Citrus rust mite is not as bad as it was back when we were getting rain every couple of weeks, but it is starting to pick up in some groves. Just continue to monitor, monitor and monitor some more, as spring-applied controls may be playing out.

By popular demand, the Citrus Center is readying its laminated pest guide that has always been a grower favorite. The new edition is a little larger than in the past; especially for disease controls, as there are several relatively new fungicides available. The guide should be available shortly.


The Texas Valley Citrus Committee's Final Fresh Fruit Utilization Report No. 32 shows shipments through May 18. According to the data, fresh shipments of all citrus from Texas were up 6.7 percent over the 2002-03 season. Grapefruit was up 7.9 percent and earlies were up 8.9 percent while navels were down 11.1 percent and Valencias were down 1.8 percent.

In terms of total production, grapefruit was up 0.9 percent above last season and 5.1 percent above the final USDA revised crop estimate of April 8. Early and navels were up 5.2 percent for the season, but 2.9 percent below the April 8 revised crop estimate. Similarly, Valencias were up 4.4 percent for the season, but 1.3 percent below the April 8 revised crop estimate.

How do the season finals compare to the original USDA crop estimate of October 10, 2003? Grapefruit was up 5.1 percent, earlies and navels were up 8.4 percent but Valencias were down by 10.0 percent.

In terms of processing, tonnage of grapefruit processed was down 2.7 percent from 2002-03, but early and navel tonnage processed increased by 8.4 percent. Processed Valencia tonnage increased 10.6 percent.

External quality of our grapefruit was better than in recent seasons, but was still not as good as anticipated. Excellent fruit shape across the Valley at the start of the season indicated the potential for a banner year, but then the rains of September and October (and November in some cases) resulted in significant citrus rust mite damage as growers could not put spray machines into the groves.


Despite the delays in flowering and fruit set brought about by cooler weather, it seems that the trees have made up the time already. Typically, the final fruit drop ends about May 20, give or take a few days. From what I can see, final drop may have occurred about May 25, give or take a couple of days. The point is, what you have there now is what will be there for harvest, as very little fruit drop occurs from now on. As usual, a disclaimer must be made for navels, as they are subject to a couple of additional fruit drop periods during the summer ending with the end of the late summer fruit splitting period that always seems to occur.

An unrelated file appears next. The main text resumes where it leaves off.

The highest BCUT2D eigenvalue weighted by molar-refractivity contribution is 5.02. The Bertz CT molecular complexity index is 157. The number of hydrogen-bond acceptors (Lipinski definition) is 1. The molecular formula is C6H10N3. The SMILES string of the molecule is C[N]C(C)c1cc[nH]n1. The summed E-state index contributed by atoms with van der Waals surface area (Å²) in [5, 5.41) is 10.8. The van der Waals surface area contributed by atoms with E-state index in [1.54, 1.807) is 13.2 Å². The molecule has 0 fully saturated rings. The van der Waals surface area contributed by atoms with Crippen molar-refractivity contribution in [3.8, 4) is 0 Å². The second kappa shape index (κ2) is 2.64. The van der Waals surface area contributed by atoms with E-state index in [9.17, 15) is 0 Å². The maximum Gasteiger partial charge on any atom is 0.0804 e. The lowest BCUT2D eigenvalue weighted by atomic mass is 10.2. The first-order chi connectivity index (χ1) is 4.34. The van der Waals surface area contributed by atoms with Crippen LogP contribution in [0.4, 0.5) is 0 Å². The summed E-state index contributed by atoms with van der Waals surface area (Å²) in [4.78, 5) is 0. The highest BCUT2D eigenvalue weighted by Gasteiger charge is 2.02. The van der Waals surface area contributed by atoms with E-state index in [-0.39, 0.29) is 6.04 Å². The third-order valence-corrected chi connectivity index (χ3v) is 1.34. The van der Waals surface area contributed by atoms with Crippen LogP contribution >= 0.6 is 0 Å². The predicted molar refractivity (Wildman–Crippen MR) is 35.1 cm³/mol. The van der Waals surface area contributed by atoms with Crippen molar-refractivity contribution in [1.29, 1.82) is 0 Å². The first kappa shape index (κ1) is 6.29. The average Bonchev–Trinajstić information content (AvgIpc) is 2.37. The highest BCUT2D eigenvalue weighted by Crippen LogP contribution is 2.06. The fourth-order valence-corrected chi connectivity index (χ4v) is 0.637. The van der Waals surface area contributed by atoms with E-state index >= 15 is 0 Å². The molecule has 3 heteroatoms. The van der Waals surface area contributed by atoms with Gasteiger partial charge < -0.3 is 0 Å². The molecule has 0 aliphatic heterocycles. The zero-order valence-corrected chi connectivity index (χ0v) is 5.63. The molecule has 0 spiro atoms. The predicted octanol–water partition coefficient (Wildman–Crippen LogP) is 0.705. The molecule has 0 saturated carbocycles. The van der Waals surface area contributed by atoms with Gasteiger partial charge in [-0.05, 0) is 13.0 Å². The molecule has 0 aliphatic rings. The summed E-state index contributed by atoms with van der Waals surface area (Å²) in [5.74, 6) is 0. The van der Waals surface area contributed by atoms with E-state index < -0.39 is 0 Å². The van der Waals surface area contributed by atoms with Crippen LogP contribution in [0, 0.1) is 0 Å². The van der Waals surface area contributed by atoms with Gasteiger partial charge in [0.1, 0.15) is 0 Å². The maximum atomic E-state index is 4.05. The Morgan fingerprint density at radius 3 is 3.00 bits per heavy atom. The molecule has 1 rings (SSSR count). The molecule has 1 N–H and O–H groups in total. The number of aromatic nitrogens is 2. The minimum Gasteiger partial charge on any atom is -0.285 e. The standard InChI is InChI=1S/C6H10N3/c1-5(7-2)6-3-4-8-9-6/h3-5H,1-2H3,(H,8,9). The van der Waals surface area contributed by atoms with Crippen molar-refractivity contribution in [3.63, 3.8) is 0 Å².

It is far too early to make serious predictions about the coming crop, as it is really hard to reliably estimate the number of green berries present in a world of lush green leaves on a citrus tree. Try if you like, but I'll wait until the fruit is much larger. What does it look like for sheepnosing of Rio's? The lateness of bloom suggests the possibility of severe sheepnosing, but cooler temperatures that prevailed soon after bloom may have been sufficient to ameliorate that potential somewhat. Time will tell.

In any case, the total volume for the 2004-05 season has been set, as has the potential fruit size and the potential for sheepnosing of grapefruit. For those factors, growers have very little influence from now on through harvest. From this point on, grower efforts are directed to pest control to keep what you have clean, plus timely irrigation through the summer to enable the fruit to achieve its size potential. Everything else including irrigation and pest control will impact growth and flowering for the spring of 2005.


Since about 1999, Brazilian citrus growers have lost about 3 million citrus trees to a problem that they are simply calling "sudden death". It began in the northern state of Minas Gerais, but has moved southward into Sao Paulo state, which is the giant citrus production state in Brazil.

No causal agent has been identified, but its pattern of spread appears to be that of an infectious disease, possibly insect vectored. It appears to be predominant in groves on Rangpur lime rootstock, which accounts for the vast majority of Brazilian citrus-but Volkamer lemon rootstock is affected to some degree.

According to reports from Brazil, the disease causes a rather quick general decline of the tree. A yellowish stain in the inner bark of the lower trunk is characteristic.

Is this important to Texas growers? Even though we don't use Rangpur lime or Volkamer lemon rootstocks in Texas, and even though Brazil is a long ways off, the fact is that whatever malady there is that kills citrus trees anywhere in the world is important to Texas growers, whether we realize it or not. In the modern age, it only takes one tourist who doesn't know or care about such matters to smuggle (they don?t look upon their action as smuggling, of course) infected plant material from one place to another and in less than a days time.

Professor & Extension Horticulturist
2401 East Highway 83
Weslaco TX 78596